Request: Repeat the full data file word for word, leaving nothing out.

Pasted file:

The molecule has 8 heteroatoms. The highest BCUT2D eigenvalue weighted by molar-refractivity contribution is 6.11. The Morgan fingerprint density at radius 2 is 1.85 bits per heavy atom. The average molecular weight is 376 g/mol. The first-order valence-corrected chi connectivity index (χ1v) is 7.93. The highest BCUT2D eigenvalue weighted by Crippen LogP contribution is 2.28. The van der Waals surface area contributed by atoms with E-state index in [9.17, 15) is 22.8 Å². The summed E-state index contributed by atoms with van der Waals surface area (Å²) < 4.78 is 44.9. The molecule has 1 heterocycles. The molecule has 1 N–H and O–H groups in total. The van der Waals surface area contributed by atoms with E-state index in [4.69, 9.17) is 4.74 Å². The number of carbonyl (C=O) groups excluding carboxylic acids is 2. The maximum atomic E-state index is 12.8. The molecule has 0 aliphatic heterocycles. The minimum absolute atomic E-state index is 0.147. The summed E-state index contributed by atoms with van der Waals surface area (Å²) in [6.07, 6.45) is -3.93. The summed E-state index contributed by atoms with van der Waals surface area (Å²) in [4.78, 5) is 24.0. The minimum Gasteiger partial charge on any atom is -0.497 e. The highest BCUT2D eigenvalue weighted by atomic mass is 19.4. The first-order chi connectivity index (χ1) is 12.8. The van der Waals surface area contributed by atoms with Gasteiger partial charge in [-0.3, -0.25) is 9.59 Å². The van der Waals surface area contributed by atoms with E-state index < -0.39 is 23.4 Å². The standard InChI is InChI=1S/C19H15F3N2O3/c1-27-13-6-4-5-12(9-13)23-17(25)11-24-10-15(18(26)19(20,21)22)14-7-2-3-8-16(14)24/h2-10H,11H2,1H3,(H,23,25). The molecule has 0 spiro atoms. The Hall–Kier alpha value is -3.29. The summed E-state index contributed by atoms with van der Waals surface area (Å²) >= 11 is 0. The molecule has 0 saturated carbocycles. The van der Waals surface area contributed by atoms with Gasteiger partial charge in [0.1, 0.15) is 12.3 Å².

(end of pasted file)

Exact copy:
The molecule has 8 heteroatoms. The highest BCUT2D eigenvalue weighted by molar-refractivity contribution is 6.11. The Morgan fingerprint density at radius 2 is 1.85 bits per heavy atom. The average molecular weight is 376 g/mol. The first-order valence-corrected chi connectivity index (χ1v) is 7.93. The highest BCUT2D eigenvalue weighted by Crippen LogP contribution is 2.28. The van der Waals surface area contributed by atoms with E-state index in [9.17, 15) is 22.8 Å². The summed E-state index contributed by atoms with van der Waals surface area (Å²) < 4.78 is 44.9. The molecule has 1 heterocycles. The molecule has 1 N–H and O–H groups in total. The van der Waals surface area contributed by atoms with E-state index in [4.69, 9.17) is 4.74 Å². The number of carbonyl (C=O) groups excluding carboxylic acids is 2. The maximum atomic E-state index is 12.8. The molecule has 0 aliphatic heterocycles. The minimum absolute atomic E-state index is 0.147. The summed E-state index contributed by atoms with van der Waals surface area (Å²) in [6.07, 6.45) is -3.93. The summed E-state index contributed by atoms with van der Waals surface area (Å²) in [4.78, 5) is 24.0. The minimum Gasteiger partial charge on any atom is -0.497 e. The highest BCUT2D eigenvalue weighted by atomic mass is 19.4. The first-order chi connectivity index (χ1) is 12.8. The van der Waals surface area contributed by atoms with Gasteiger partial charge in [-0.3, -0.25) is 9.59 Å². The van der Waals surface area contributed by atoms with E-state index < -0.39 is 23.4 Å². The standard InChI is InChI=1S/C19H15F3N2O3/c1-27-13-6-4-5-12(9-13)23-17(25)11-24-10-15(18(26)19(20,21)22)14-7-2-3-8-16(14)24/h2-10H,11H2,1H3,(H,23,25). The molecule has 0 spiro atoms. The Hall–Kier alpha value is -3.29. The summed E-state index contributed by atoms with van der Waals surface area (Å²) >= 11 is 0. The molecule has 0 saturated carbocycles. The van der Waals surface area contributed by atoms with Gasteiger partial charge in [0.1, 0.15) is 12.3 Å².